Senator Elizabeth Warren (D-Mass.) is circulating a letter among her Senate colleagues that would withdraw legal guidance for banks holding and trading cryptocurrencies, Bloomberg News reported Aug. 4.
The letter reportedly calls the Office of the Comptroller of the Currency (OCC) to work with the Federal Reserve (Fed) and the Federal Deposit Insurance Corp. (FDIC) in replacing some Trump-era regulations on crypto custodial services with more consumer-centric approaches.
Citing to an aide for the senator, a member of the Senate Banking Committee, Bloomberg reported that the senator is gathering signatures from her colleagues before the final version is sent to the OCC.
Known details from the letter show that Warren is concerned that the OCC has failed to properly address the risks associated with crypto-related banking activities, according to Bloomberg.
The letter reportedly has a series of questions for the OCC, including naming the regulated banks currently offering crypto-related services and the estimated total volume of those activities.
The Acting Comptroller responds.
When asked about the issue, the Acting comptroller of the OCC, Michael Hsu, said he had not received any letter, although it would be an interesting topic to respond to, Bloomberg reported.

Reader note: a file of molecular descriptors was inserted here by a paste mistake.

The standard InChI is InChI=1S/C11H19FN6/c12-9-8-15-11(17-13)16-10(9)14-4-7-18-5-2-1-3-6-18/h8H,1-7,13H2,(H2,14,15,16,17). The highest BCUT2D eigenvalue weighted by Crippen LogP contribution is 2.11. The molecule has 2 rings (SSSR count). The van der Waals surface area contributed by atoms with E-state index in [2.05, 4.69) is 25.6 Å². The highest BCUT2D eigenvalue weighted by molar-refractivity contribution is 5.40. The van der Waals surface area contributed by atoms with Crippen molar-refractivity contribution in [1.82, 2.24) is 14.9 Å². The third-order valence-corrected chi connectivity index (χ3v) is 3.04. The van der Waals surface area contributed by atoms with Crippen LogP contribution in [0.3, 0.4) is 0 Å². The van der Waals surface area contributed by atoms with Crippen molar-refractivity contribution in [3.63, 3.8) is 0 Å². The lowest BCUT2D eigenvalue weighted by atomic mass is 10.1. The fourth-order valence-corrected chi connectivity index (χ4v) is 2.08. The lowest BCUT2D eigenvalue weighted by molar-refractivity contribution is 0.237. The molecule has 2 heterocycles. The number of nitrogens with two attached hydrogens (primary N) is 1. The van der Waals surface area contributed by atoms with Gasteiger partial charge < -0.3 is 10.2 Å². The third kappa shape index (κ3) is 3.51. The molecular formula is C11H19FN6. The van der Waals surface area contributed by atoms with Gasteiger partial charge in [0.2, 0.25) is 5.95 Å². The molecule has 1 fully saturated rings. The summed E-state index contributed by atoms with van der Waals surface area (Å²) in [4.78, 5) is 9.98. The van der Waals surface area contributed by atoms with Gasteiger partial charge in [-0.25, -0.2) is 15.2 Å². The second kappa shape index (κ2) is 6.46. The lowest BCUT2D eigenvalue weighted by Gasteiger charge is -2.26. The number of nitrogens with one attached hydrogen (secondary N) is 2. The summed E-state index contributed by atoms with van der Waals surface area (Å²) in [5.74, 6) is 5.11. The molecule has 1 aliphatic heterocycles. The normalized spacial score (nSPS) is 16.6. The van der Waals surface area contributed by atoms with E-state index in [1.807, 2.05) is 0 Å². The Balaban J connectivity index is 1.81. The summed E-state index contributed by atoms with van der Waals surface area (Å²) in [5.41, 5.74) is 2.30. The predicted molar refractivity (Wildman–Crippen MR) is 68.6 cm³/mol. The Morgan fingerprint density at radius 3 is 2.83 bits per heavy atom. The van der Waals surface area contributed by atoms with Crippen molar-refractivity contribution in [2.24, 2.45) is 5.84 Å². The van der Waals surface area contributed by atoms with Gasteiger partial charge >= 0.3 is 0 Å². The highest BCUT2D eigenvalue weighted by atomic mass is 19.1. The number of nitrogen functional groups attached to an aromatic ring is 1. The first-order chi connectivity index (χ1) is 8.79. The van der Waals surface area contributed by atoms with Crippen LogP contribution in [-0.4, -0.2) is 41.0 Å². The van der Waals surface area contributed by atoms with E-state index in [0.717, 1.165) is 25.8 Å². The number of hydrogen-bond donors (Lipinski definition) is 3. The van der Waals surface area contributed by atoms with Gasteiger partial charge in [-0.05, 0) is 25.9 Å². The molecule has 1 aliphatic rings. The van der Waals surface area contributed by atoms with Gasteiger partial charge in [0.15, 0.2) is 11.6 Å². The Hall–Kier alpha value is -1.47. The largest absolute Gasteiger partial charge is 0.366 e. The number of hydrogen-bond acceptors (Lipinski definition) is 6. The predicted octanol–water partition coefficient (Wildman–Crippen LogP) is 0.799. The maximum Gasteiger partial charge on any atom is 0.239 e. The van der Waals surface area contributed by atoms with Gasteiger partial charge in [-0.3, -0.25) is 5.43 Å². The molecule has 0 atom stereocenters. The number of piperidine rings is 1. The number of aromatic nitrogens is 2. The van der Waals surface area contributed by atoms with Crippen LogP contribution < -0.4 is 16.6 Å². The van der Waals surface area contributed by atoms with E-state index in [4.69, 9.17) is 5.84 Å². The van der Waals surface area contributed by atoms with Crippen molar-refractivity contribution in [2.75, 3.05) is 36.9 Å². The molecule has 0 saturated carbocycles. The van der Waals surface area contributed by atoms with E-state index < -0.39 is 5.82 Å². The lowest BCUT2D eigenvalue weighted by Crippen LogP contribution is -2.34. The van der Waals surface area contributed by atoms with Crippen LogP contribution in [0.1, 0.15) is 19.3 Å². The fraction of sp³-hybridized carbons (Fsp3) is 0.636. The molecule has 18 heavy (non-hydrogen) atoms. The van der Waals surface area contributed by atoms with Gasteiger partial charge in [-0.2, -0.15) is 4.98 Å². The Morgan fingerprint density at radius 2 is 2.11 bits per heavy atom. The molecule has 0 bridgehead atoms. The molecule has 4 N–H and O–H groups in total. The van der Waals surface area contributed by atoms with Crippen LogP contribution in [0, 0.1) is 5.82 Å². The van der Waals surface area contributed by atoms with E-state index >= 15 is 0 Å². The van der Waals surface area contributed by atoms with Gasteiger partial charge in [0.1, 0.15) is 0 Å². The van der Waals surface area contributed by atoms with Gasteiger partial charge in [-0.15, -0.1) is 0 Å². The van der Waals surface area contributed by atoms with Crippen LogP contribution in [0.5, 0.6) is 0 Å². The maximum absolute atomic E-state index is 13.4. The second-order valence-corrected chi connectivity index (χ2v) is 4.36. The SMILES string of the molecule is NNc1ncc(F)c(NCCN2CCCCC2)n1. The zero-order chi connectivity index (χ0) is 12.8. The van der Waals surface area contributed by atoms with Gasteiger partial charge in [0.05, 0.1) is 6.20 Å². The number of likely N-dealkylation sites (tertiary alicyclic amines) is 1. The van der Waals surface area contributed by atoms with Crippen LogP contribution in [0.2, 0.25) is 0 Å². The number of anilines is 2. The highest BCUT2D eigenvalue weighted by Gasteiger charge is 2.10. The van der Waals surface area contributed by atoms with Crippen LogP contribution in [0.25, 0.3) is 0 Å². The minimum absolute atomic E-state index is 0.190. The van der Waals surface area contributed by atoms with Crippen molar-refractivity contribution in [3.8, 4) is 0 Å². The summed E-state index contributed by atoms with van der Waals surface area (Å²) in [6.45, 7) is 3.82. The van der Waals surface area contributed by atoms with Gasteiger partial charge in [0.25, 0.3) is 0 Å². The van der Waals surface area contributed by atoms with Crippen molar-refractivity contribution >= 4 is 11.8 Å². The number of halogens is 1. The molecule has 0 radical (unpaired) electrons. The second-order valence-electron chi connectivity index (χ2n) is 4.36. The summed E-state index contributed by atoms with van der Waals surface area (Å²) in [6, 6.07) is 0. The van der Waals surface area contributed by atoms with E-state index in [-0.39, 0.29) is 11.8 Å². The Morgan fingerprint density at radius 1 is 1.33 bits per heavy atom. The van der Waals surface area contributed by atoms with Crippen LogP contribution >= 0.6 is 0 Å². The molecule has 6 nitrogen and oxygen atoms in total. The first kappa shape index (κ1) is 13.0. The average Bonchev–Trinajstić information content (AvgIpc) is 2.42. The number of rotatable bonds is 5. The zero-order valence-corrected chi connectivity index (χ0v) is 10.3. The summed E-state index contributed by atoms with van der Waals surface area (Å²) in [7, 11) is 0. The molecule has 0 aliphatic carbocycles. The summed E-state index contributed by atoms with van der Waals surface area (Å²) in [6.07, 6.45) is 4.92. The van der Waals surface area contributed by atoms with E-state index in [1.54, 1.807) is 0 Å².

When interviewed at the Philadelphia Federal Reserve’s Sixth Annual Fintech Conference on Thursday, Michael responded by saying:
“I am a very strong believer that anything that comes into the banking system in crypto has to be safe, sound and fair, and we’re going to do what’s necessary in a way that’s sustainable, durable, robust. I think we’re doing a pretty good job. A whole bunch of stuff just happened, and the banking system is in pretty good shape, knock on wood. I think part of that is the actions we’ve taken.”
US stance on banks offering crypto custodial services
In the last year of the Trump administration, the OCC established that a national bank might provide cryptocurrency custody services on customers’ behalf and permissible banking services to any lawful business they choose, including cryptocurrency businesses, so long as they effectively manage the risks and comply with applicable law, Bloomberg reported.
This Biden administration reportedly clarified this rule when the new Acting Comptroller Hsu explained that a bank needs written notification of the supervisory office’s non-objection.
Banks interested in offering crypto custody were also obligated to demonstrate their willingness to conduct these activities safely by putting up proper appropriate risk management systems.